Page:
This is supposed to sound wise? It's counterintuitive at best; foolish, and even dangerous, at worst. It seems to presuppose that all the great American virtues -- self-reliance, independence, stubbornness, vision, courage -- are secondary, or perhaps counterproductive. What we really need is to gamble on someone else and hope they'll take us where we want to go. It sounds less -- much less -- like a tried and true proverb than the mantra of some cult of mind-control.

Now let's paste this idiotic notion back onto the ad. Basically it reads like this: in a post-apocalyptic world, when you're the last human alive, cowering for shelter in the ruins of Manhattan as night approaches, follow the deer. He knows what to do.

Because if there's one thing you can trust, it's an insurance company.

Friday, April 25, 2008

It's For Medicinal Purposes

If it's good for you, it can't be a sin, right?

Thursday, April 24, 2008

A Sirius Conversation

Boy, that is the pun that just keeps on giving.

So today was my satellite radio debut, as a guest on the political talkshow The Blog Bunker on Sirius Channel 110, "IndieTalk." It was fun!

The producer emailed to ask me what I would like to talk about, and I rather bravely gambled that I could handle a discussion of which Democratic candidate had the better gay rights record. I was all set to nail Hillary on DOMA, but we never quite got around to that. I did say, diplomatically, that whether our next president was Hillary or Barack, either way the LGBT community is going to be in better stead than we have been for the past seven and a half years, but that all the same I thought Obama was our better hope. I didn't really get a follow up on that. Dang. I was all set to get wonky on the full faith and credit clause of the Constitution. Oh well.

We talked a little bit about the political landscape in Oregon, but thankfully did not dwell much on local politics, because I have no idea what's going on here. (Umm, because the local media sucks big huge hairy orangutan balls, and not in a good way. I gave up and went back to The New York Times.) The host, Joe, added that Congressman David Wu of Portland was the most recent superdelegate to endorse Obama (which I confess I hadn't known) and asked me if I knew anything about him. "Um, if memory serves," I said tentatively, praying I wasn't wrong, and hoping I wasn't called upon to know anything else about this guy, "he's the one who gave a speech on the floor of the House last year or the year before warning us about Klingons in the White House." Fortunately, I was right on that piece of trivia. Unfortunately Joe thought Klingons were from StarWars.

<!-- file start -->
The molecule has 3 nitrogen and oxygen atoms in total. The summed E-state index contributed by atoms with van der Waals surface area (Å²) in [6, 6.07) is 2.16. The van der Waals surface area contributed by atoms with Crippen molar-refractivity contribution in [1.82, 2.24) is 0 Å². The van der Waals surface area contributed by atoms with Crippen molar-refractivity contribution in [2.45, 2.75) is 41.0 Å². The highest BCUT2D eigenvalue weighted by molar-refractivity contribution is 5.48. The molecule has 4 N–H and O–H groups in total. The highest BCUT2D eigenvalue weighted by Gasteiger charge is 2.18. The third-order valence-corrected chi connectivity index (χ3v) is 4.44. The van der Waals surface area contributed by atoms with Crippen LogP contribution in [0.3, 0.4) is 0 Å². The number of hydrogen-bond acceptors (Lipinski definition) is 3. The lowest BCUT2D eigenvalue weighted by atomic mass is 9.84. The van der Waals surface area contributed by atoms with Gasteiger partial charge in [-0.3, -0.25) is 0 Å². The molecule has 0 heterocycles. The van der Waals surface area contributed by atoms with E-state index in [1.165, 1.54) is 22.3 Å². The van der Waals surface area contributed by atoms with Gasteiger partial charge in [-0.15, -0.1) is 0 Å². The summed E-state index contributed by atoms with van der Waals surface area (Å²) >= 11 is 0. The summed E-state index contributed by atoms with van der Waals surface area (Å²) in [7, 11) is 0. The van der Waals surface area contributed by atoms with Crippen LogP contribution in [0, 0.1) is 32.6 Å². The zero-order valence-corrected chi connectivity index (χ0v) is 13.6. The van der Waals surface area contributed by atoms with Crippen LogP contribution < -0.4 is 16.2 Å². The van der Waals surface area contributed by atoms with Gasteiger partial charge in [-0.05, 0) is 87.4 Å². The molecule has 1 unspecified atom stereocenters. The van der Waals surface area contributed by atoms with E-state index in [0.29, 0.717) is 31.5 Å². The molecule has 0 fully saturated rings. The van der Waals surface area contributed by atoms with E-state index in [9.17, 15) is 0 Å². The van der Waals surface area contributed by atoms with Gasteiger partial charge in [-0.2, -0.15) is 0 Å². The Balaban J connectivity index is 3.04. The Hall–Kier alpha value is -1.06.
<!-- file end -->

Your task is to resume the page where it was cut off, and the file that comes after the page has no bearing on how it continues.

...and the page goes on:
He asked me about Clinton's claim yesterday that she is ahead in the popular vote, and I deftly knocked that one out of the ballpark. Thank you, Keith Olbermann.

Then...I had to take a caller. Okay, hold on. I didn't know I'd be fielding questions from random people. I didn't really hear the question because I was too busy panicking, but I think the gist of it was, "Hey, several states haven't voted yet, it's not fair to call the race before it's over and if Barack can't win the Pennsylvania primary, he can't win the general." I said simply that well, no, primaries don't really work like that. First off, almost all of the Republican candidates dropped out well before McCain was the certain nominee, because they looked at the math and knew they couldn't get there. Or, they were broke. Both of which statements currently apply to Clinton. And as far as Pennsylvania, I noted that there is no correlation that a candidate has to win the primary in order to carry the state in the fall. That just doesn't even make any sense on its face. I also pointed out that Hillary was always going to win Pennsylvania, that the state's demographics are her core constituents, and that despite all that, even post Reverend Wright and Bitter-Gate and all that other crap, her lead over Obama fell from 20 to 9 points. He didn't win Pennsylvania, true; but the numbers are clear. Hillary Clinton is bleeding support. She won't win North Carolina, she won't win Oregon and even if she wins Indiana, it won't be by much. She'll have a big win in Kentucky, but it won't matter. She is set to be creamed in North Carolina and Oregon. So, yeah, I think it's over. Except, unfortunately, it's not. Alas.